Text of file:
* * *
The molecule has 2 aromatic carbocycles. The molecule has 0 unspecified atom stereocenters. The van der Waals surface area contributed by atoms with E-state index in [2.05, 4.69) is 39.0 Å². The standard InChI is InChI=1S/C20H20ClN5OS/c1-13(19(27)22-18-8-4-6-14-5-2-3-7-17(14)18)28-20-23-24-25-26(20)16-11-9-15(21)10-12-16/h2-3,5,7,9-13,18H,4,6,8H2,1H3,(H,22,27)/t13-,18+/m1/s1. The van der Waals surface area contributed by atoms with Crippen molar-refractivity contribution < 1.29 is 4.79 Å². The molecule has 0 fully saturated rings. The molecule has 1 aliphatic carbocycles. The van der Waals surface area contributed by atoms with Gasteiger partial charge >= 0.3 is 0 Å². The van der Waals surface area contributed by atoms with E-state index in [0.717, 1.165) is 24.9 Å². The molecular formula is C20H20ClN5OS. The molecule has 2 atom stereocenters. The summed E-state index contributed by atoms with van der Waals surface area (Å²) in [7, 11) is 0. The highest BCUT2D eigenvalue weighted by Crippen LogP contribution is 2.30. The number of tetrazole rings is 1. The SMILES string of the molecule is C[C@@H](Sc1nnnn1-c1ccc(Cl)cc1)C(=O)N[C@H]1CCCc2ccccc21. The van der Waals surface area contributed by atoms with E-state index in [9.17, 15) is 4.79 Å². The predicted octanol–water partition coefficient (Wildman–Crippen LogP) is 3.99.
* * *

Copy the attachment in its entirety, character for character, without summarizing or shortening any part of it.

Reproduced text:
The molecule has 2 aromatic carbocycles. The molecule has 0 unspecified atom stereocenters. The van der Waals surface area contributed by atoms with E-state index in [2.05, 4.69) is 39.0 Å². The standard InChI is InChI=1S/C20H20ClN5OS/c1-13(19(27)22-18-8-4-6-14-5-2-3-7-17(14)18)28-20-23-24-25-26(20)16-11-9-15(21)10-12-16/h2-3,5,7,9-13,18H,4,6,8H2,1H3,(H,22,27)/t13-,18+/m1/s1. The van der Waals surface area contributed by atoms with Crippen molar-refractivity contribution < 1.29 is 4.79 Å². The molecule has 0 fully saturated rings. The molecule has 1 aliphatic carbocycles. The van der Waals surface area contributed by atoms with Gasteiger partial charge >= 0.3 is 0 Å². The van der Waals surface area contributed by atoms with E-state index in [0.717, 1.165) is 24.9 Å². The molecular formula is C20H20ClN5OS. The molecule has 2 atom stereocenters. The summed E-state index contributed by atoms with van der Waals surface area (Å²) in [7, 11) is 0. The highest BCUT2D eigenvalue weighted by Crippen LogP contribution is 2.30. The number of tetrazole rings is 1. The SMILES string of the molecule is C[C@@H](Sc1nnnn1-c1ccc(Cl)cc1)C(=O)N[C@H]1CCCc2ccccc21. The van der Waals surface area contributed by atoms with E-state index in [9.17, 15) is 4.79 Å². The predicted octanol–water partition coefficient (Wildman–Crippen LogP) is 3.99.